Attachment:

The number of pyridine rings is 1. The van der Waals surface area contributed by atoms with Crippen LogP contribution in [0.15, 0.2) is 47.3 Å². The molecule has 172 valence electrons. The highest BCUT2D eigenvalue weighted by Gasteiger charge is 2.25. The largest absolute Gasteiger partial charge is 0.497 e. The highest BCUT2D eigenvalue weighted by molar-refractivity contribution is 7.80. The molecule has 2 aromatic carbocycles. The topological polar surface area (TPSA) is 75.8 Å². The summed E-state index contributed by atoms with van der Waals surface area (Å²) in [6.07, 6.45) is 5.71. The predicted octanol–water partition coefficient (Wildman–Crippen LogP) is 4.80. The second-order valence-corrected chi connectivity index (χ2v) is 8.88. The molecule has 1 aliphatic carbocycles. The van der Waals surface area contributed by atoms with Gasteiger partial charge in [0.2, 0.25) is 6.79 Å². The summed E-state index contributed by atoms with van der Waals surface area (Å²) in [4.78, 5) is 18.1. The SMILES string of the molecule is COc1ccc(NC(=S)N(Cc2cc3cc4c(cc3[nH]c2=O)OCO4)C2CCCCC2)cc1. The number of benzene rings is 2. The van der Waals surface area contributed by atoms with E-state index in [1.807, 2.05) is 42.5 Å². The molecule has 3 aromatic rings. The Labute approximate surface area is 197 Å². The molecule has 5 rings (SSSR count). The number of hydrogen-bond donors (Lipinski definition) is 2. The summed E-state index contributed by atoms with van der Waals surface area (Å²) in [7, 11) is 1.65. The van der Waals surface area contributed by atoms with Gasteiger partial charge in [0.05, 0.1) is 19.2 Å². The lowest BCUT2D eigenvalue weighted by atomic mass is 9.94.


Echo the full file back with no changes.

The number of pyridine rings is 1. The van der Waals surface area contributed by atoms with Crippen LogP contribution in [0.15, 0.2) is 47.3 Å². The molecule has 172 valence electrons. The highest BCUT2D eigenvalue weighted by Gasteiger charge is 2.25. The largest absolute Gasteiger partial charge is 0.497 e. The highest BCUT2D eigenvalue weighted by molar-refractivity contribution is 7.80. The molecule has 2 aromatic carbocycles. The topological polar surface area (TPSA) is 75.8 Å². The summed E-state index contributed by atoms with van der Waals surface area (Å²) in [6.07, 6.45) is 5.71. The predicted octanol–water partition coefficient (Wildman–Crippen LogP) is 4.80. The second-order valence-corrected chi connectivity index (χ2v) is 8.88. The molecule has 1 aliphatic carbocycles. The van der Waals surface area contributed by atoms with Gasteiger partial charge in [0.2, 0.25) is 6.79 Å². The summed E-state index contributed by atoms with van der Waals surface area (Å²) in [4.78, 5) is 18.1. The SMILES string of the molecule is COc1ccc(NC(=S)N(Cc2cc3cc4c(cc3[nH]c2=O)OCO4)C2CCCCC2)cc1. The number of benzene rings is 2. The van der Waals surface area contributed by atoms with E-state index in [1.807, 2.05) is 42.5 Å². The molecule has 3 aromatic rings. The Labute approximate surface area is 197 Å². The molecule has 5 rings (SSSR count). The number of hydrogen-bond donors (Lipinski definition) is 2. The summed E-state index contributed by atoms with van der Waals surface area (Å²) in [7, 11) is 1.65. The van der Waals surface area contributed by atoms with Gasteiger partial charge in [0.05, 0.1) is 19.2 Å². The lowest BCUT2D eigenvalue weighted by atomic mass is 9.94.